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The Amazing International Space Station, by the Editors of Yes Magazine, covers the ins and outs of this incredible scientific feat. Fascinating facts are presented in a kid-friendly way. Did you know it takes eight minutes to leave the earth’s atmosphere, and 41 hours fo …

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Notes from a Children's Librarian: Books on Flight

Our Children's Librarian columnist, Julie Booker, brings us a new view from the stacks every month.

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Take off! These books about flight complement the Grade 6 Science & Technology unit.

The first of the nonfiction titles us Generating Wind Power, by Niki Walker. A pleasure to read and well laid out with photos and text boxes, it covers the gamut: the definition of energy, how wind is harnessed, why wind is a viable alternative to fossil fuel, how wind turbines work, wind farms, the history of harnessing wind (windmills), its drawbacks, and the future of wind power. Includes a timeline and glossary.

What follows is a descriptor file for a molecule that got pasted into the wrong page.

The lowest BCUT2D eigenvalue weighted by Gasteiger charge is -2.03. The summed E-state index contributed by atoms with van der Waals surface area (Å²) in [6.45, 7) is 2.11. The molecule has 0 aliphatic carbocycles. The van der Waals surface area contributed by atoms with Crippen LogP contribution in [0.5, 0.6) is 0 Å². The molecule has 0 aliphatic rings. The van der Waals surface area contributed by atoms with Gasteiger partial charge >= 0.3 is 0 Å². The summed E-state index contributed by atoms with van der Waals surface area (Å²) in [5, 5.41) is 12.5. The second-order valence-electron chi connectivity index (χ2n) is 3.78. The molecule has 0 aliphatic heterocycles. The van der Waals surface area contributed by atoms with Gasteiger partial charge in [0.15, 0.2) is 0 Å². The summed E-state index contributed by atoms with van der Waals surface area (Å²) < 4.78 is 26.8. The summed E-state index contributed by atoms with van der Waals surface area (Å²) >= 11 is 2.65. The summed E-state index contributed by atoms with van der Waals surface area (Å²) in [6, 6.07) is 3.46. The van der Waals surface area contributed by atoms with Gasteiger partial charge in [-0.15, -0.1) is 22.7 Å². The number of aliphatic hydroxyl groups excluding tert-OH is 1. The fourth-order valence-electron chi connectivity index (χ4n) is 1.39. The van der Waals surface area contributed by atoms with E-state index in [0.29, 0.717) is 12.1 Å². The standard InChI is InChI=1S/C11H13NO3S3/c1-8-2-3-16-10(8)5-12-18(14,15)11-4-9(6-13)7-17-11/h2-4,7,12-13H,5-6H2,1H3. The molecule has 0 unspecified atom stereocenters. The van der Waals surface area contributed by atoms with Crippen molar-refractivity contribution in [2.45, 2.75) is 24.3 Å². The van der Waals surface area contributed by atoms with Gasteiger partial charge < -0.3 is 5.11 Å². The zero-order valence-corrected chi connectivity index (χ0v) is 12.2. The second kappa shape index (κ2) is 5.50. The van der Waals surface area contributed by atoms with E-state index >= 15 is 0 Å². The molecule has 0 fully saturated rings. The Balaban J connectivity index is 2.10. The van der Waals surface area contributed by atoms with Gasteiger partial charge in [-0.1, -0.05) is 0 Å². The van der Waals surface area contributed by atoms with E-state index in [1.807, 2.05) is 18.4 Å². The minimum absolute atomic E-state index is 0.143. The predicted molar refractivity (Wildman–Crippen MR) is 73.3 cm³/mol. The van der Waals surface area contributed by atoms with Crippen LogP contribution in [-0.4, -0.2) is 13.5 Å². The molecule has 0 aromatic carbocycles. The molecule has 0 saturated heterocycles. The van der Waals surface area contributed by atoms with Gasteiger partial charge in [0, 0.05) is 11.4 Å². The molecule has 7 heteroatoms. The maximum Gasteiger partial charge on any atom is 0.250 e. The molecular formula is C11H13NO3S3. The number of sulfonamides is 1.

In The Wright Brothers: A Flying Start, by Elizabeth MacLeod, well-chosen historical details beautifully animate the Wright Brothers’ story; their close relationship, lack of high school education, money-making schemes growing up. One such business included bicycle repair, resulting in a redesign of the bicycle of the time—small back wheel/large front wheel. (Their same-size tires meant a much easier ride). The reader learns the science of flight th …

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Notes from a Children's Librarian: On Structures

Our Children's Librarian columnist, Julie Booker, brings us a new view from the stacks every month.

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Structures! Here are some great fiction and nonfiction titles to launch the Grade 3 science unit.

The picture book, Home, by Carson Ellis, is a great discussion-starter about different types of houses, as well as materials used to build them. This creative and humorous book showcases some fantastical structures, interspersed with questions: Who in the world lives here? And why? There’s a Japanese businessman’s sparse, cuboid home, a highly decorative Nordic god’s, a shoe (as in, ‘There was an old woman who lived in a…’), a tour bus, as well as homes belonging to a Kenyan blacksmith, and a “moonian.”

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Going Up! Elisha Otis’s Trip to the Top, a picture book by Monica Kulling, illustrated by David Parkins, will inspire young inventors. As a Vermont farm boy in 1818, Otis was intrigued by the ropes and pulleys hoisting hay up to the barn loft. As a grownup, he invented a platform to lift heavy machinery parts. He then moved onto elevatin …